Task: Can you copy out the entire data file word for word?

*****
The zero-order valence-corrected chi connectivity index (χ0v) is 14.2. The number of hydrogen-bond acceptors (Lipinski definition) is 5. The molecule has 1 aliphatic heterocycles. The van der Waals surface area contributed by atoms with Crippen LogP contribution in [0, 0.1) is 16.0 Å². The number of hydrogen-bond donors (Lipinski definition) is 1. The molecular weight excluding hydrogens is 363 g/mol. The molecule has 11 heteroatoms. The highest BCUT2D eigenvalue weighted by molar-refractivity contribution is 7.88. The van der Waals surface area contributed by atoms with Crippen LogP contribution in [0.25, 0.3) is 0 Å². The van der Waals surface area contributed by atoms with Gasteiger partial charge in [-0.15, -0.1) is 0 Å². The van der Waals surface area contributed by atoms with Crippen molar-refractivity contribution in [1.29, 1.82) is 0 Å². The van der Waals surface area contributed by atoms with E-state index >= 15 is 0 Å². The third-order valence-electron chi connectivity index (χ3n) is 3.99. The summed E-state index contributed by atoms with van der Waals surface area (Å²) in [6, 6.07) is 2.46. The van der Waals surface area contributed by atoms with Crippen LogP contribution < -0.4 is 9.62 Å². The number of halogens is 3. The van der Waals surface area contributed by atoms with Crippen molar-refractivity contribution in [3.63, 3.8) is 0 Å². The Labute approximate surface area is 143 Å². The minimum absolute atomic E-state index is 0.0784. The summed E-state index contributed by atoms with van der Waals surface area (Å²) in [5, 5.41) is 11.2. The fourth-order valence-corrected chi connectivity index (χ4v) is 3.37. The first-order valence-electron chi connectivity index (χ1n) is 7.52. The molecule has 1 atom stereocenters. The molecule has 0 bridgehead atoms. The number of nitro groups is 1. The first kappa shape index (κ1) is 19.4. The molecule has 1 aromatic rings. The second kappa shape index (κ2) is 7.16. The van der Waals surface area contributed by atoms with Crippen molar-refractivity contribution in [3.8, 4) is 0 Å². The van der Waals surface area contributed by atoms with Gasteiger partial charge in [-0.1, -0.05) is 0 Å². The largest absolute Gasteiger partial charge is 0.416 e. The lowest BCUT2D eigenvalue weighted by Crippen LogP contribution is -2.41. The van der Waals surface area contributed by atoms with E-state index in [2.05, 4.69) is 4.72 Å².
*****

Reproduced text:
The zero-order valence-corrected chi connectivity index (χ0v) is 14.2. The number of hydrogen-bond acceptors (Lipinski definition) is 5. The molecule has 1 aliphatic heterocycles. The van der Waals surface area contributed by atoms with Crippen LogP contribution in [0, 0.1) is 16.0 Å². The number of hydrogen-bond donors (Lipinski definition) is 1. The molecular weight excluding hydrogens is 363 g/mol. The molecule has 11 heteroatoms. The highest BCUT2D eigenvalue weighted by molar-refractivity contribution is 7.88. The van der Waals surface area contributed by atoms with Crippen LogP contribution in [0.25, 0.3) is 0 Å². The van der Waals surface area contributed by atoms with Gasteiger partial charge in [-0.15, -0.1) is 0 Å². The van der Waals surface area contributed by atoms with Crippen molar-refractivity contribution in [1.29, 1.82) is 0 Å². The van der Waals surface area contributed by atoms with E-state index >= 15 is 0 Å². The third-order valence-electron chi connectivity index (χ3n) is 3.99. The summed E-state index contributed by atoms with van der Waals surface area (Å²) in [6, 6.07) is 2.46. The van der Waals surface area contributed by atoms with Crippen LogP contribution < -0.4 is 9.62 Å². The number of halogens is 3. The van der Waals surface area contributed by atoms with Crippen molar-refractivity contribution in [3.63, 3.8) is 0 Å². The Labute approximate surface area is 143 Å². The minimum absolute atomic E-state index is 0.0784. The summed E-state index contributed by atoms with van der Waals surface area (Å²) in [5, 5.41) is 11.2. The fourth-order valence-corrected chi connectivity index (χ4v) is 3.37. The first-order valence-electron chi connectivity index (χ1n) is 7.52. The molecule has 1 atom stereocenters. The molecule has 0 bridgehead atoms. The number of nitro groups is 1. The first kappa shape index (κ1) is 19.4. The molecule has 1 aromatic rings. The second kappa shape index (κ2) is 7.16. The van der Waals surface area contributed by atoms with Crippen molar-refractivity contribution in [3.8, 4) is 0 Å². The van der Waals surface area contributed by atoms with Gasteiger partial charge in [-0.1, -0.05) is 0 Å². The largest absolute Gasteiger partial charge is 0.416 e. The lowest BCUT2D eigenvalue weighted by Crippen LogP contribution is -2.41. The van der Waals surface area contributed by atoms with E-state index in [2.05, 4.69) is 4.72 Å².